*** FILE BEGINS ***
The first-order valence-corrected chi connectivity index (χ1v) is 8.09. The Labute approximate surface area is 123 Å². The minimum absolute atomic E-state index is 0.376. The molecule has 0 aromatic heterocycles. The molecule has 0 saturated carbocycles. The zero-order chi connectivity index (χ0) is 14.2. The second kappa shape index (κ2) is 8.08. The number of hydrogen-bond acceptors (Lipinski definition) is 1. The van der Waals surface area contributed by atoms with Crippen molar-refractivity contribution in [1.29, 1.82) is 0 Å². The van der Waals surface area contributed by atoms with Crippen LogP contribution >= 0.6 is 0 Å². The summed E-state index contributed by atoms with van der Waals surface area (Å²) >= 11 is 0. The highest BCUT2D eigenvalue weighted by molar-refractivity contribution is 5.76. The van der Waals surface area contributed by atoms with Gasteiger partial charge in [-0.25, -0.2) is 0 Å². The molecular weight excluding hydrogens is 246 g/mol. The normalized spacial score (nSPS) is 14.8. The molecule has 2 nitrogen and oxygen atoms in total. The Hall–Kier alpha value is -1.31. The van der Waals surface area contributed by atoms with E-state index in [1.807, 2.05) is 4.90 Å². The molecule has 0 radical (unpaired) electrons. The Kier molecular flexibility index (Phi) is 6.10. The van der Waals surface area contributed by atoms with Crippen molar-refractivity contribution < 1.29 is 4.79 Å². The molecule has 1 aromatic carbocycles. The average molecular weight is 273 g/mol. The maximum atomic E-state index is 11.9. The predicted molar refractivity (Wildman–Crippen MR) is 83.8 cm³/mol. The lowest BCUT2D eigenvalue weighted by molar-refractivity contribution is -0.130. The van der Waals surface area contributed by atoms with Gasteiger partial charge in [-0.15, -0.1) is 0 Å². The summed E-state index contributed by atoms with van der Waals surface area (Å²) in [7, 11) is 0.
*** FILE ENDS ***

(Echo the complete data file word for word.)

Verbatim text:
The first-order valence-corrected chi connectivity index (χ1v) is 8.09. The Labute approximate surface area is 123 Å². The minimum absolute atomic E-state index is 0.376. The molecule has 0 aromatic heterocycles. The molecule has 0 saturated carbocycles. The zero-order chi connectivity index (χ0) is 14.2. The second kappa shape index (κ2) is 8.08. The number of hydrogen-bond acceptors (Lipinski definition) is 1. The van der Waals surface area contributed by atoms with Crippen molar-refractivity contribution in [1.29, 1.82) is 0 Å². The van der Waals surface area contributed by atoms with Crippen LogP contribution >= 0.6 is 0 Å². The summed E-state index contributed by atoms with van der Waals surface area (Å²) >= 11 is 0. The highest BCUT2D eigenvalue weighted by molar-refractivity contribution is 5.76. The van der Waals surface area contributed by atoms with Gasteiger partial charge in [-0.25, -0.2) is 0 Å². The molecular weight excluding hydrogens is 246 g/mol. The normalized spacial score (nSPS) is 14.8. The molecule has 2 nitrogen and oxygen atoms in total. The Hall–Kier alpha value is -1.31. The van der Waals surface area contributed by atoms with E-state index in [1.807, 2.05) is 4.90 Å². The molecule has 0 radical (unpaired) electrons. The Kier molecular flexibility index (Phi) is 6.10. The van der Waals surface area contributed by atoms with Crippen molar-refractivity contribution < 1.29 is 4.79 Å². The molecule has 1 aromatic carbocycles. The average molecular weight is 273 g/mol. The maximum atomic E-state index is 11.9. The predicted molar refractivity (Wildman–Crippen MR) is 83.8 cm³/mol. The lowest BCUT2D eigenvalue weighted by molar-refractivity contribution is -0.130. The van der Waals surface area contributed by atoms with Gasteiger partial charge in [-0.15, -0.1) is 0 Å². The summed E-state index contributed by atoms with van der Waals surface area (Å²) in [7, 11) is 0.